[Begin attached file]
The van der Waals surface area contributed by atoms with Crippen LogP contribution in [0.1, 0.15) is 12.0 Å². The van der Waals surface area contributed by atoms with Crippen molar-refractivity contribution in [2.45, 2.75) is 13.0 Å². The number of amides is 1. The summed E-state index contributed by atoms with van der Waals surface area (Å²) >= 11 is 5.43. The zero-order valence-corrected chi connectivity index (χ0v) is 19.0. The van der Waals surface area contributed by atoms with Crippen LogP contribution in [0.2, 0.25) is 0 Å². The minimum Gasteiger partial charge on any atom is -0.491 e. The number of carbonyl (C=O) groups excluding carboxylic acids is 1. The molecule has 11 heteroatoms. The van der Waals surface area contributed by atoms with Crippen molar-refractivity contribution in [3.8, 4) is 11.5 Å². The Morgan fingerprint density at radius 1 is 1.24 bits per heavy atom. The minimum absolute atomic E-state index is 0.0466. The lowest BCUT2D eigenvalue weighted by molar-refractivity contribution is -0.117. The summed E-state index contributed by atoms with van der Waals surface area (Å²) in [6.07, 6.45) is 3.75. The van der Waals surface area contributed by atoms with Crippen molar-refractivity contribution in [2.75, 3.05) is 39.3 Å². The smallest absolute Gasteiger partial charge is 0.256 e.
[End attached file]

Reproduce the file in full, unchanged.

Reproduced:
The van der Waals surface area contributed by atoms with Crippen LogP contribution in [0.1, 0.15) is 12.0 Å². The van der Waals surface area contributed by atoms with Crippen molar-refractivity contribution in [2.45, 2.75) is 13.0 Å². The number of amides is 1. The summed E-state index contributed by atoms with van der Waals surface area (Å²) >= 11 is 5.43. The zero-order valence-corrected chi connectivity index (χ0v) is 19.0. The van der Waals surface area contributed by atoms with Crippen LogP contribution in [0.2, 0.25) is 0 Å². The minimum Gasteiger partial charge on any atom is -0.491 e. The number of carbonyl (C=O) groups excluding carboxylic acids is 1. The molecule has 11 heteroatoms. The van der Waals surface area contributed by atoms with Crippen molar-refractivity contribution in [3.8, 4) is 11.5 Å². The Morgan fingerprint density at radius 1 is 1.24 bits per heavy atom. The minimum absolute atomic E-state index is 0.0466. The lowest BCUT2D eigenvalue weighted by molar-refractivity contribution is -0.117. The summed E-state index contributed by atoms with van der Waals surface area (Å²) in [6.07, 6.45) is 3.75. The van der Waals surface area contributed by atoms with Crippen molar-refractivity contribution in [2.75, 3.05) is 39.3 Å². The smallest absolute Gasteiger partial charge is 0.256 e.